Journaling – in the pink | ‘helping’ me sew hexagons | london beauties, my liberty of london fabrics | another small hexie project on the go | new kitchen tap!!! | raspberry tea | happy ‘friday’ selfie … [wk 36, oct 31 - sept 6, 2014]

project 365, week 37, page 1

project 365, week 37, page 2

[Credits: Hello There Template (altered), by Paislee Press. Font: Courier New.]

Journaling – pink hydrangeas | helping dad plan his next holiday | red belt in karate | who said christmas could start in september? | afternoon tea with the man | gorgeous pile of fabric | new toy … [wk 37, sept 7 - 13, 2014]

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london trip, day 7 & 8 …

For our last full day of ‘touristing’ in London, Day 7, we hired a car and drove east to Canterbury to visit the Cathedral which dominates the skyline in this part of the country. We were very brave to tackle London traffic on a holiday weekend, in retrospect. The man is a very competent driver, and in all our years, I have never seen him unnerved by traffic as he was in London.

To begin with, the GPS in our car was set to avoid the larger highways, so let’s just say that we saw a lot more on London than we were expecting, and that it took us twice as long to get to Canterbury as it should have!!!


However, we did finally find the Cathedral, and we amused to find that part of it had been shut down for a while as it had been booked for a wedding. We were entertained by the arrival of the bride and her attendants, all dressed very beautifully in inappropriate summer bridal finery, all shivering very artistically.

canterbury 1

canterbury 2

We wandered around the grounds for a while, which were very ‘photograph worthy’, with ruins and gardens and other good things to record with my iPhone.


There were no queues, so we paid for a tour, and were soon inside being led around by our Japanese guide (who had lived in London for many years) who had a lovely broken accent and a world of information to share with us. It was fascinating to wander the corridors under her guidance, as she brought the place to life. She was a volunteer, but passionately believed in what she was doing. Good times.


The trip home was horrendous once we hit the outskirts of London again. Road works plus a lot of traffic made it difficult to get around, and at one stage our GPS was leading us further and further away from our destination! Finally we got back to the hire car place and thankfully handed the keys over!

Our last day in London was a combination of packing up, checking out, and filling the day with some last-minute shopping before heading back to the airport. In retrospect, leaving the shopping till the last day wasn’t the best plan, as we were both very tired, and just wanted to sit down somewhere quiet and rest up!

Despite our lack of enthusiasm, I was very pleased to visit Liberty of London and Anthropologie, two shops I was eager to see.


Liberty of London was an amazing place. It came into being in 1875, and today consists of four floors in a Tudor building on Regent Street. The man came with me and was very impressed with the building.


I had a quick look around and purchased two tiny little packets of 2 ½ inch squares (with hexagons in mind!) and that cost me about A$40. While I was waiting at the counter to be served, the woman in front of me purchased 17 cuts of fabric and paid A$8,000.00 on her credit card for her fabric! It made my $40 look a little silly!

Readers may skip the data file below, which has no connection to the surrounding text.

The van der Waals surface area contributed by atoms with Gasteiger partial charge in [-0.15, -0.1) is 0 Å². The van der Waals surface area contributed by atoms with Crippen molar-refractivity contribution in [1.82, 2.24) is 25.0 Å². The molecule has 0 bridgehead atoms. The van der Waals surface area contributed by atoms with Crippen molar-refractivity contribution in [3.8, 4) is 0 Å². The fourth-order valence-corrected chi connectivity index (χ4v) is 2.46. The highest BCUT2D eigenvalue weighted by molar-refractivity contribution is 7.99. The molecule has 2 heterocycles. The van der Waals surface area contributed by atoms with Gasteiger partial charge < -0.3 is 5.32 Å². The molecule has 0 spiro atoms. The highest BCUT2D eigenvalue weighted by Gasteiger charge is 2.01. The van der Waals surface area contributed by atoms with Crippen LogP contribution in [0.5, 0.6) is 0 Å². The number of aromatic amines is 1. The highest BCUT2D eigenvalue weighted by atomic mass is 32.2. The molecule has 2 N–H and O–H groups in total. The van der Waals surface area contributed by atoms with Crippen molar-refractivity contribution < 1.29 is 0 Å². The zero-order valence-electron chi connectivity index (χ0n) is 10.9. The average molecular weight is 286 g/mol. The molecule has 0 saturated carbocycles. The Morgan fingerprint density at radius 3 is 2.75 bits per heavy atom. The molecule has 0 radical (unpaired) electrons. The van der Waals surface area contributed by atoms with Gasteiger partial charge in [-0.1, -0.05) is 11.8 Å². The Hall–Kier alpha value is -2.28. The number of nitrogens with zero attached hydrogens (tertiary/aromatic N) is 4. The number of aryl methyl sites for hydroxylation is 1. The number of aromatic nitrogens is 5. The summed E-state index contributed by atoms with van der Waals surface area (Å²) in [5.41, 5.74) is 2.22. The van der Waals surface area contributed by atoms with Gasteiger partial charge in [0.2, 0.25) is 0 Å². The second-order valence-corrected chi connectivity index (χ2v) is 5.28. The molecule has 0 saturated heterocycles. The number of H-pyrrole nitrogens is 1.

Anthropologie, Regent Street[image from here]

I’ve visited Anthropologie  online before, and was anxious to see what it looked like ‘in real life’, as they are known for their unusual window displays … it was a fun place to visit. I bought a pair of earrings there, and probably paid three times what I would pay for the same thing back home, but the man encouraged me to buy something I wanted, so I did!

We were very glad to finally get back on the tube and find our way back to our hotel, collected our luggage, found our ride to the airport, and relaxed in the lounge while waiting for our flight. I could tell you all about the verrrrrry long flight home that seemed to last forever, but I won’t. I put the long trip down to the price you pay for visiting such a wonderful destination as London. I’m not quite ready to hop back on another 25 hour traveling jaunt overseas, but I know once the jet lag wears off, I will be looking forward to another trip back to the UK, hopefully fitting in some time in Wales, Scotland and Ireland as well. So much travelling to do, so little time and money …

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london trip, day 6 …

Day 6 we spent back in London. So much to see, so little time.

We caught the tube to Westminster Station after breakfast, and spent the day touring Westminster Abbey and Westminster Palace.

Westminster Abbey[image from here]

Photography was not permitted in most of the rooms we viewed, so I’ve ‘borrowed’ some images off the internet. First, we joined the queue (3rd and 4th in the queue!!!) to visit the Abbey. When we left the Abbey, the queue was several blocks long, if you can believe that!!!

What an amazing place! We collected audio devices and slowly made our way around the Abbey, stopping often to listen to the audio and taking in the amazing scenery. This place was absolutely packed with over 1000 years of history, the place royals come to be christened, married and buried. It really is a treasure house of paintings, stained glass, pavements, textiles and other artefacts. Oh yes, and filled with lots of tourists!!!